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Trzebnica town hall and market square
|• Mayor||Marek Długozima|
|• Total||8.36 km2 (3.23 sq mi)|
|Highest elevation||210 m (690 ft)|
|Lowest elevation||160 m (520 ft)|
|• Density||1,500/km2 (3,800/sq mi)|
|Time zone||UTC+1 (CET)|
|• Summer (DST)||UTC+2 (CEST)|
Trzebnica (Polish pronunciation: [tʂɛbˈɲit͡sa]; German: Trebnitz, Czech: Třebnice) is a town in Lower Silesian Voivodeship in south-western Poland. It is the seat of Trzebnica County, and of the smaller administrative district (gmina) called Gmina Trzebnica.
The town lies within the eastern Trzebnickie Hills in the historic Lower Silesia region, approximately 20 kilometres (12 mi) north of the regional capital Wrocław. As at 2010, it has a population of 12,460.
In the 12th century, the area was among the possessions of the Premonstratensian St. Vincent monastery at Wrocław. Trzebnica itself was first mentioned in an 1138 deed, then held by the Polish voivode Peter Wlast and later seized by the Silesian duke Władysław II the Exile.
In 1202 Władysław's grandson Duke Henry I the Bearded of Silesia and his wife Hedwig of Andechs founded a Cistercian convent, present-day Sanctuary of St. Jadwiga in Trzebnica, the first in Poland. The couple signed the deed of donation on 23 June 1203 in the presence of Hedwig's brother Ekbert Bishop of Bamberg; the monastery was settled with German nuns descending from Bamberg in Franconia. In 1218 Hedwig's daughter Gertrude became abbess of Trzebnica, the first of many Piast princesses to hold this office. After Duke Henry died in 1238 and was buried in the church, his widow moved to the Cistercian convent which by now was led by her daughter. Hedwig died in October 1243 and was buried there also, while some of her relics are preserved at Andechs Abbey in Bavaria, she was canonized in 1267.
In 1250 Trzebnica received town privileges, it passed under the jurisdiction of the Lower Silesian Duchy of Oels in 1323, a Bohemian fief from 1328. In 1480 Duke Konrad X the White granted the town to the Cistercian abbey. Town and monastery were devastated several times, by fires as well as by the plague, but also by Hussite troops in 1430. During the Thirty Years' War, Trebnitz was plundered by Swedish forces and the nuns had to flee across the border to nearby Poland. After the war the premises were rebuilt in its present Baroque style.In 17th century Trzebnica belonged to Polish speaking area in Silesia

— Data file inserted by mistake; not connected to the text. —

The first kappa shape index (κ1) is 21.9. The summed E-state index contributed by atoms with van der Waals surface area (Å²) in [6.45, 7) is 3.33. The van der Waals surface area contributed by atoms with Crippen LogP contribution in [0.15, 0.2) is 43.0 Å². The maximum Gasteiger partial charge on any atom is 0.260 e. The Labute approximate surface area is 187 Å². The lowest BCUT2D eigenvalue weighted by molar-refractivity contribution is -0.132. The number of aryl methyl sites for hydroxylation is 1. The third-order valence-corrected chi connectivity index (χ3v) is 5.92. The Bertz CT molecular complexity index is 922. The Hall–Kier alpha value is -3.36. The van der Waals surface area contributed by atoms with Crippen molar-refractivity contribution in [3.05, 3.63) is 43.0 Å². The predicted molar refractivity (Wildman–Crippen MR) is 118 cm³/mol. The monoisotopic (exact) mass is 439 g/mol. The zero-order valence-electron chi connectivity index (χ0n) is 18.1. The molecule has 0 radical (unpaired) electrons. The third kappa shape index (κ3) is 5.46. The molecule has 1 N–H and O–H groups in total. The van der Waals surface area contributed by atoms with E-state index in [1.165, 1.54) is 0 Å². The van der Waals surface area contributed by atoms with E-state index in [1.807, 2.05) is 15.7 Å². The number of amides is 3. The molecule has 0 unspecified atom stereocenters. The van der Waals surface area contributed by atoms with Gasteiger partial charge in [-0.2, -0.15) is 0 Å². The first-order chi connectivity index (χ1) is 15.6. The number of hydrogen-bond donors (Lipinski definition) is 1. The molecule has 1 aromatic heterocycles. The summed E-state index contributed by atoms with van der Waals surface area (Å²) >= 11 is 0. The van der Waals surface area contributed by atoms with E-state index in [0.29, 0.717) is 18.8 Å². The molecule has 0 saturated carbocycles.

In 1742 Trebnitz with most of Silesia was annexed by the Kingdom of Prussia and the monastery was finally securalized in 1810. Meanwhile, the town had become a centre of cloth manufacturing. In 1870 the Order of Saint John acquired the former abbey's estates to establish a hospital, cared for by the Sisters of Mercy of St. Borromeo up to today. The town was heavily damaged during the Vistula–Oder Offensive of the Red Army in the last days of World War II.
After Germany's defeat in World War II, the town once again became part of Poland.
Trzebnica is twinned with:
- Saint Agnes of Bohemia (1211–1282), daughter of King Ottokar I of Bohemia, educated at Trzebnica Abbey
- Euphrosyne of Greater Poland (1247/50–1298), daughter of Duke Przemysł I of Greater Poland, abbess of Trzebnica from 1278
- Marie Leszczyńska (1703–1768), daughter of King Stanisław I Leszczyński of Poland, queen consort of France (born here)
- Ernst Niekisch (1889–1967), German politician and exponent of National Bolshevism (born here)
- Gila von Weitershausen (born 1944), German actress
- Jewish Community in Trzebnica on Virtual Shtetl
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